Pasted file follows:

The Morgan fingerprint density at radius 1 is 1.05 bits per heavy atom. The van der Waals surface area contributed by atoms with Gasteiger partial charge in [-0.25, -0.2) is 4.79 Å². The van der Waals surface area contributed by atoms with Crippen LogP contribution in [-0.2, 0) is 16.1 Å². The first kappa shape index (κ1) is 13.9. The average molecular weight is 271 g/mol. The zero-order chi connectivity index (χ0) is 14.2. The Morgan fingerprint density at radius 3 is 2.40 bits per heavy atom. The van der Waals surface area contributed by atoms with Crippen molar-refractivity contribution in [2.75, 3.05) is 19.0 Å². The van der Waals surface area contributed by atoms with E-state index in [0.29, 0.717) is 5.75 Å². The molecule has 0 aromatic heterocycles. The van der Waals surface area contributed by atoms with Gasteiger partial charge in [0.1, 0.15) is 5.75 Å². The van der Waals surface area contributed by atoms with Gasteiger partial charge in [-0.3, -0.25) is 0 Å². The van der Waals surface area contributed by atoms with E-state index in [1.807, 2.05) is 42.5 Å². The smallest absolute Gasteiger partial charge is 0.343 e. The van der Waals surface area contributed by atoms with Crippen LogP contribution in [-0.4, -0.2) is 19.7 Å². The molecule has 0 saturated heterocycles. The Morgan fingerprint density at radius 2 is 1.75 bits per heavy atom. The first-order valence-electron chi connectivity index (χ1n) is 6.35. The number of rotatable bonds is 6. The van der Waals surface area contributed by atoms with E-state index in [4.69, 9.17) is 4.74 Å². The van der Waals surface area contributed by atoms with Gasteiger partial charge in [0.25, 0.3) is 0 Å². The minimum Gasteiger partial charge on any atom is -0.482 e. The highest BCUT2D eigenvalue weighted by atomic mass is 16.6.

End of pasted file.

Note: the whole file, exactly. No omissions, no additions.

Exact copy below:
The Morgan fingerprint density at radius 1 is 1.05 bits per heavy atom. The van der Waals surface area contributed by atoms with Gasteiger partial charge in [-0.25, -0.2) is 4.79 Å². The van der Waals surface area contributed by atoms with Crippen LogP contribution in [-0.2, 0) is 16.1 Å². The first kappa shape index (κ1) is 13.9. The average molecular weight is 271 g/mol. The zero-order chi connectivity index (χ0) is 14.2. The Morgan fingerprint density at radius 3 is 2.40 bits per heavy atom. The van der Waals surface area contributed by atoms with Crippen molar-refractivity contribution in [2.75, 3.05) is 19.0 Å². The van der Waals surface area contributed by atoms with E-state index in [0.29, 0.717) is 5.75 Å². The molecule has 0 aromatic heterocycles. The van der Waals surface area contributed by atoms with Gasteiger partial charge in [0.1, 0.15) is 5.75 Å². The van der Waals surface area contributed by atoms with Gasteiger partial charge in [-0.3, -0.25) is 0 Å². The van der Waals surface area contributed by atoms with E-state index in [1.807, 2.05) is 42.5 Å². The smallest absolute Gasteiger partial charge is 0.343 e. The van der Waals surface area contributed by atoms with Crippen LogP contribution in [-0.4, -0.2) is 19.7 Å². The molecule has 0 saturated heterocycles. The Morgan fingerprint density at radius 2 is 1.75 bits per heavy atom. The first-order valence-electron chi connectivity index (χ1n) is 6.35. The number of rotatable bonds is 6. The van der Waals surface area contributed by atoms with E-state index in [4.69, 9.17) is 4.74 Å². The van der Waals surface area contributed by atoms with Gasteiger partial charge in [0.25, 0.3) is 0 Å². The minimum Gasteiger partial charge on any atom is -0.482 e. The highest BCUT2D eigenvalue weighted by atomic mass is 16.6.